For three centuries Fortnum’s has been known as the quintessential British shop for food. Located in Piccadilly, the store has a long reputation of quality and exclusivity in the products it sells. Be prepared to encounter an irresistible display of gourmet pleasures, from chocolates and biscuits to smoked salmon and Stilton, vintage marmalade and seasonal produce. All housed within the traditional architecture of the store. Our tips; pick a random tea from their huge tea selection to take home and try. And if you are looking for a gift, the musical biscuit tins will bring a smile to anyone’s face.


Ladurée London (Burlington Arcade)

Ladurée is the place to go for French Macaroons. This tiny, yet adorable store with the gold plated interior is located at the entrance to Burlington Arcade. And by tiny we mean mini sized, only a handful of customers can get inside the store at one time. Our suggestion is to choose your favourite flavour / colour through the plate glass window before going in to collect your little pieces of macaroon heaven.



Sip Tea in Elegance


England and Tea go hand in hand and when visiting London one should always take the time for an elegant high tea. Our picks are the Wolseley and the Ritz for enjoying a perfectly British teatime.


The Wolseley (Next to the Ritz)

The Wolseley serves a classic English breakfast, lunch, and dinner, but our favourite is afternoon tea, with gorgeous three-tiered platters of delicate fruit scones and pastries the high tea is a delight to behold and to eat. And did we mention the stylish and luxurious surrounds of this perfect piece of British elegance?  Also popular with celebrities, this casual but chic restaurant is a place to see and be seen in.


The Ritz

No trip to London would be complete without afternoon tea at the Ritz. Walking in the ground floor past the hall porter you will find High Tea being served in the spectacular Palm Court among glittering chandeliers and antique mirrors. Towering étagère are stocked with sandwiches, scones, teacakes and pastries, to be enjoyed with shining silverware and fine bone china teacups. This is a purely elegant way to enjoy a high tea with exceptional service and delightful live music from the pianist or harpist.



Pause in between all that elegance


Wellcome Library Reading Room

If you are looking for a space to take a breath and rest for a short time during a busy trip in this fantastic city. Our pick is the Wellcome Library Reading Room. A mixture of part gallery, part library and events space; the reading room offers a space for exploring the Library’s collection or just to relax and read a book. Our tip, take a look at the collection of odd collection medical tools from the past or enjoy a board game at one of the many games tables.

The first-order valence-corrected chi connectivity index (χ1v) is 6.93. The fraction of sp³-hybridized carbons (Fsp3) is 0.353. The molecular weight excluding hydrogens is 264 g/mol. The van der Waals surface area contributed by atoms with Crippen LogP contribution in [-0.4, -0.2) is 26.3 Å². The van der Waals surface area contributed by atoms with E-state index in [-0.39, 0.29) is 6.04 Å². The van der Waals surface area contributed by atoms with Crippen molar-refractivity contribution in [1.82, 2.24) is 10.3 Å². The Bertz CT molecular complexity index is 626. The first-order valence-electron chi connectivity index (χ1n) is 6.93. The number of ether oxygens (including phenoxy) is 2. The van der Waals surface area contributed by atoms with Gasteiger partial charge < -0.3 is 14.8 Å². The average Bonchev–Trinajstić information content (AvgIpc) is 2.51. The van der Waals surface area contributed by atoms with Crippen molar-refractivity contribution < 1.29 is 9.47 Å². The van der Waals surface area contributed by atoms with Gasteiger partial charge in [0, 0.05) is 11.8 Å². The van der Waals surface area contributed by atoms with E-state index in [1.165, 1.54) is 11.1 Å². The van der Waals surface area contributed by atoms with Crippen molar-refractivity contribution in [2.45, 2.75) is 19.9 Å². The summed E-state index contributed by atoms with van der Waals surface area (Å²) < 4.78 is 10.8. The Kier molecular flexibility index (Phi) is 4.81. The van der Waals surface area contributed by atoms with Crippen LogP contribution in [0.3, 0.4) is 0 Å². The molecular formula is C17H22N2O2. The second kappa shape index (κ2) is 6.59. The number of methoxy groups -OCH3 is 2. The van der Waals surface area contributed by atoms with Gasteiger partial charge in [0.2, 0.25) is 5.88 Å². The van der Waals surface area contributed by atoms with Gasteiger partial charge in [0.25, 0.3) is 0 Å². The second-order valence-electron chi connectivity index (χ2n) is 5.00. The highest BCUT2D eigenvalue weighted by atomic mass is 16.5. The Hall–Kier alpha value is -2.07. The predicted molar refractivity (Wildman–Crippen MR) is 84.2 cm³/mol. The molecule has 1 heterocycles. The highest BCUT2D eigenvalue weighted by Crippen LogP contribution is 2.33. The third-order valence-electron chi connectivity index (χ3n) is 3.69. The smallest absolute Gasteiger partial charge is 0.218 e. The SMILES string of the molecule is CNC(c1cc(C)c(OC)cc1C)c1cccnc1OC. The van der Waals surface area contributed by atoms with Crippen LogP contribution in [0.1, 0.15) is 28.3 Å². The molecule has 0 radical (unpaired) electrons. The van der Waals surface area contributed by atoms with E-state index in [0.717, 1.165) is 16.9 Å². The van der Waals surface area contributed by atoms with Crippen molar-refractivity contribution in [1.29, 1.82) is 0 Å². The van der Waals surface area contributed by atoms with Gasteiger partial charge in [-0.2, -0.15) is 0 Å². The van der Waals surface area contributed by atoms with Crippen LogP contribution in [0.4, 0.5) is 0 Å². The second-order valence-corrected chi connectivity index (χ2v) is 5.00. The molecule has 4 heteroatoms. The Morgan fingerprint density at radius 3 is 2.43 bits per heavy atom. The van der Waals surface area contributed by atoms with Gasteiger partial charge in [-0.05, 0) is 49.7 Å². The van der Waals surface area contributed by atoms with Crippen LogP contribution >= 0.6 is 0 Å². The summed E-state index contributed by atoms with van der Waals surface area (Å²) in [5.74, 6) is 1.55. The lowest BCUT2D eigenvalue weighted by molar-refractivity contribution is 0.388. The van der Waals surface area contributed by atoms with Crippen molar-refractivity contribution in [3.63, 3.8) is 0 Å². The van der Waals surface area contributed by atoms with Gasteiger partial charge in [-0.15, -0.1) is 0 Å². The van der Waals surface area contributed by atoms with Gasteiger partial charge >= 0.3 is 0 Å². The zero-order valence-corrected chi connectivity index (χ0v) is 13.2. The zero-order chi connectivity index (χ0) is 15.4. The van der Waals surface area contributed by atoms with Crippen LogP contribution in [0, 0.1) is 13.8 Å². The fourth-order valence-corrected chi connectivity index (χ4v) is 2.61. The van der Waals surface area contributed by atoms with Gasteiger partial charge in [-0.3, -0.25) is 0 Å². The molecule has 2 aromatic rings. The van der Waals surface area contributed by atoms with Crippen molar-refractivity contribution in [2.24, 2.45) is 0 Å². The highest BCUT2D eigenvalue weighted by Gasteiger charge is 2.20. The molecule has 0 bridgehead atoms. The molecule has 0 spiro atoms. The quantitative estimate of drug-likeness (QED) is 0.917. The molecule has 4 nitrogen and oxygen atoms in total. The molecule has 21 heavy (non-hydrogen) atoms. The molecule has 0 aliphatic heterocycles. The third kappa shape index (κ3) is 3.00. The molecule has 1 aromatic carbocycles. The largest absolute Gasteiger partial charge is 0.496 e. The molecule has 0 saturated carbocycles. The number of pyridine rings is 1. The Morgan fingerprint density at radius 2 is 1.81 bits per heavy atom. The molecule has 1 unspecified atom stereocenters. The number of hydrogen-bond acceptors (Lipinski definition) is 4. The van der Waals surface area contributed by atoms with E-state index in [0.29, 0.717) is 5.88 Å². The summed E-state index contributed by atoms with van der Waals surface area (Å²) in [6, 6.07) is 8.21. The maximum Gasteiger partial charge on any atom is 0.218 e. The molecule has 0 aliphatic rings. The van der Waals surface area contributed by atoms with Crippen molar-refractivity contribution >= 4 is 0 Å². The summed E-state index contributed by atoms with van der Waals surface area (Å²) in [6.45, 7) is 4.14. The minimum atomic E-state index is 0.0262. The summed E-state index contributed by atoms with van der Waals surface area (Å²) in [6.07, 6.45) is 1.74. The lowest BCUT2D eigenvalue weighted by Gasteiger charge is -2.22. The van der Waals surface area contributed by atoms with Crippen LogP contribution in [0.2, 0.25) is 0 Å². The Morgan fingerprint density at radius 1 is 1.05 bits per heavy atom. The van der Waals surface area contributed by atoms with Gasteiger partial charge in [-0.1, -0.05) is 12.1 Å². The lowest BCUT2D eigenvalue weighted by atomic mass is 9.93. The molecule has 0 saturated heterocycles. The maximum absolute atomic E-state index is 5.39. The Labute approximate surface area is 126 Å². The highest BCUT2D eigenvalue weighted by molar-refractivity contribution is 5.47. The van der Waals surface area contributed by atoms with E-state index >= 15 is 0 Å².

Drink in Elegance


The Bar @ The Dorchester

The Dorchester Hotel on Park Lane ( is home to one of London’s oldest and arguably best cocktail bars in the city. The Bar as it is so aptly named is an elegant space with walls covered in luxurious lacquered mahogany, mirrored glass, velvet and dramatic red glass-spears. The Dorchester has managed to create the perfect atmosphere to enjoy one of their delicious bespoke cocktails. Our pick is the Perfect 10, the house specialty martini.


With so many options in this fabulous city there is something for everyone. Our pick of eight elegant experiences are merely a tasting of the many unforgettable experiences London has to offer. We hope these will be inspiration for you to find even more on your next visit.



The 5 Rules for Bargaining I Learned in a Chinese Market.

Having lived in Southern China for a number of years, I have spent what amounts to days of my life haggling over prices in local shopping markets. The markets of China are a mad world of cheap products and bargains galore. They are also a fantastic learning ground for the fine skills of bargaining that can be adapted to business anywhere.

The most important thing I have learned is that bargaining is a game, not unlike poker and here are the rules.

The Rules For Bargaining

Rule number one

Never let excitement show on your face. A cool, calm customer is going to have a better chance of striking a bargain, than someone gushing over a rare find.  So, wander around, look at things, pick things up, but keep your poker face on.

Rule number two

Never ask a price unless you are ready to start the game. Once you ask for a price you have entered the game zone. It is easy to spot the beginner who has randomly asked the price of something they were not really interested in. They are usually the ones with a shopkeeper attached to their arm trying to get them to return to their shop to continue the game.

Rule number three

Never suggest a price. The shop owner will always try to get you to suggest the first price. He is asking you to show your hand first. Resist. Ask the shopkeeper how much the product is. They will then take a moment to eye you up and down, taking in all visual information about your potential spending ability, and then suggest a ridiculously high price.

Rule number four

Never accept the first price. They are only testing your standing as a player of the game, and are simply signifying they are ready to play. Many new players will pay the first price and not only miss out on a great game, but will be the laughing-stock of the market for paying double or triple the price of an item. Don’t spoil the game.

Rule number five

Have a price in mind that you would be happy to pay, and then suggest a figure significantly lower than that. This signifies the game is now in full play. When you counter with a ridiculously low price, expect your opponent to pull a face and shake their head. If they are willing to play the game they will counter with a price slightly lower than their first offer. You can keep playing the price back and forth until you are happy with the price or until your opponent digs in their heels and refuses to budge.